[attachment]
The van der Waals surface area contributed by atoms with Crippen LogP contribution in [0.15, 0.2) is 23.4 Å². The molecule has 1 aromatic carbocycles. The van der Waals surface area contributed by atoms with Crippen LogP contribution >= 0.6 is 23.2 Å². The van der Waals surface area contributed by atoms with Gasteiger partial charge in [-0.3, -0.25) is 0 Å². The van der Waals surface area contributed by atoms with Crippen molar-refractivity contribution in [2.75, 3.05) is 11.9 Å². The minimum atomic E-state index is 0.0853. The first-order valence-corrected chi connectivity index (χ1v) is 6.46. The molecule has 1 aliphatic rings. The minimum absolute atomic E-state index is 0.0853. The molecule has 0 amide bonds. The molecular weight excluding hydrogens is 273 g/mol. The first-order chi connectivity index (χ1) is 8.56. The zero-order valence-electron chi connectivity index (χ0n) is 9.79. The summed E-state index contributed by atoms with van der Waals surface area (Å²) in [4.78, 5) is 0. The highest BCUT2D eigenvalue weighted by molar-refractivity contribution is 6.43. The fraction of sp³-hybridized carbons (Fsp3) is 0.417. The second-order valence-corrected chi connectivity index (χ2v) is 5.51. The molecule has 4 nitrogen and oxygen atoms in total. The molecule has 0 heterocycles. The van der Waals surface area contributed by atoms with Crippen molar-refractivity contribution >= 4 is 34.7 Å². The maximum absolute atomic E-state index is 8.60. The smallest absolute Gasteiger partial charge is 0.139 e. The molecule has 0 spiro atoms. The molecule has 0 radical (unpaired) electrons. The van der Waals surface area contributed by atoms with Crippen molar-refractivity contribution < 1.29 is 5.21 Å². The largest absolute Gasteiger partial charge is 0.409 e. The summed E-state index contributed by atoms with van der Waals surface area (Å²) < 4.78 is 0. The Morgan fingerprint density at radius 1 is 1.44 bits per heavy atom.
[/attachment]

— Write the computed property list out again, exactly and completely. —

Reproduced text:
The van der Waals surface area contributed by atoms with Crippen LogP contribution in [0.15, 0.2) is 23.4 Å². The molecule has 1 aromatic carbocycles. The van der Waals surface area contributed by atoms with Crippen LogP contribution >= 0.6 is 23.2 Å². The van der Waals surface area contributed by atoms with Gasteiger partial charge in [-0.3, -0.25) is 0 Å². The van der Waals surface area contributed by atoms with Crippen molar-refractivity contribution in [2.75, 3.05) is 11.9 Å². The minimum atomic E-state index is 0.0853. The first-order valence-corrected chi connectivity index (χ1v) is 6.46. The molecule has 1 aliphatic rings. The minimum absolute atomic E-state index is 0.0853. The molecule has 0 amide bonds. The molecular weight excluding hydrogens is 273 g/mol. The first-order chi connectivity index (χ1) is 8.56. The zero-order valence-electron chi connectivity index (χ0n) is 9.79. The summed E-state index contributed by atoms with van der Waals surface area (Å²) in [4.78, 5) is 0. The highest BCUT2D eigenvalue weighted by molar-refractivity contribution is 6.43. The fraction of sp³-hybridized carbons (Fsp3) is 0.417. The second-order valence-corrected chi connectivity index (χ2v) is 5.51. The molecule has 4 nitrogen and oxygen atoms in total. The molecule has 0 heterocycles. The van der Waals surface area contributed by atoms with Crippen molar-refractivity contribution >= 4 is 34.7 Å². The maximum absolute atomic E-state index is 8.60. The smallest absolute Gasteiger partial charge is 0.139 e. The molecule has 0 spiro atoms. The molecule has 0 radical (unpaired) electrons. The van der Waals surface area contributed by atoms with Crippen molar-refractivity contribution < 1.29 is 5.21 Å². The largest absolute Gasteiger partial charge is 0.409 e. The summed E-state index contributed by atoms with van der Waals surface area (Å²) < 4.78 is 0. The Morgan fingerprint density at radius 1 is 1.44 bits per heavy atom.